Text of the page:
As a coach, I pay attention to my athletes’ heart rate for more than prescribing intensity. I review what heart rate tells us about recovery, fitness progression, general wellness, and the effectiveness of fueling and hydration plans. Understanding what your HR communicates can help you make decisions to adjust your effort as you train and race so that you perform your best, sustainably.
Heart Rate & Recovery
If you aren’t sure what your baseline resting heart rate is, take some time to track it for a week or two. You’ll need at least seven days of tracking to establish a useful pattern. You can track your HRV (aka, heart rate variability, which looks at the variation in time intervals between heartbeats) as well. Generally speaking, the more variability between heartbeats, the better. To track HRV and resting HR, you can use an app or a wearable device such as the Whoop Strap or Oura ring. A bonus for the Whoop strap and some HRV apps is that they will upload directly into your TrainingPeaks log for easy tracking and pattern assessment.
When all is right with your body, your heart rate will return to your normal baseline after you recover from a bout of training. On the other hand, if you observe an elevated or decreased resting heart rate for an extended period of time, that could mean that something — usually recovery or general wellness — is off. Exactly what that is could be a variety of things, so you and/or your coach will need to do some sleuthing.
Likely suspects include the need for additional sleep, fluctuations in stress and hydration, improved workout or recovery fueling, more time between harder and/or longer workouts, or a weakened immune system (or recovery from illness). If you notice your resting heart rate is elevated for more than a day, review this list of likely suspects and see which one fits the bill for you.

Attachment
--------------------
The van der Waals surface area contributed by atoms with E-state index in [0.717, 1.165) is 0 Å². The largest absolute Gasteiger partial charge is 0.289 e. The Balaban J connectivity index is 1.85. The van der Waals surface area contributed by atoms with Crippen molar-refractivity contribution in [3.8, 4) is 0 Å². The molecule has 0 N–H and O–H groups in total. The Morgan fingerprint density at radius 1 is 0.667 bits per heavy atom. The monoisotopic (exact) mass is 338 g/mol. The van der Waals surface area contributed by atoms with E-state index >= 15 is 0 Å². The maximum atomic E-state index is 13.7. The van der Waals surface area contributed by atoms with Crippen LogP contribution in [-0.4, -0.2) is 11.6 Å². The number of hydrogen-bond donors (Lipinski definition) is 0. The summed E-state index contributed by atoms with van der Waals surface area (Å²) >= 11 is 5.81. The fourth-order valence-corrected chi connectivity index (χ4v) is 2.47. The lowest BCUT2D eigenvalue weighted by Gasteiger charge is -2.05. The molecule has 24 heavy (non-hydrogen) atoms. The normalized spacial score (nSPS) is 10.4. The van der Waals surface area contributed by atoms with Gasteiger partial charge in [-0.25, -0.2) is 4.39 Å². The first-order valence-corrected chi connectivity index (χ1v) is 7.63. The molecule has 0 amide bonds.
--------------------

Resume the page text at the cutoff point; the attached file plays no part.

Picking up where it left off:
If none of the above seem to apply, and the trend continues in a way that impacts how you feel and perform, it’s worth a trip to the doctor. In some cases, long-term disruptions in heart rate can be an early warning sign of nonfunctional overreaching or overtraining.
Monitoring Heart Rate With Other Metrics
When I analyze an athlete’s training file, I look at all available metrics, which will vary depending on the type of workout and the devices the athlete uses. For example, let’s take a workout file for a run with tempo repeats.
Let’s say I notice the HR is low relative to the pace compared with previous files. If this is the only information I have, I may infer that the athlete’s fitness is improving because he or she is able to run the same pace at a lower HR cost. That could be a sign of fitness progression, especially if the trend continues and all other metrics are positive.
However, the athlete has ranked this workout an RPE (rate of perceived exertion) of 8 out of 10, when they typically mark a 6 or a 7 for this type of workout. Additionally, in the comments, the athlete writes: “My legs feel heavy.” Ah! The plot thickens!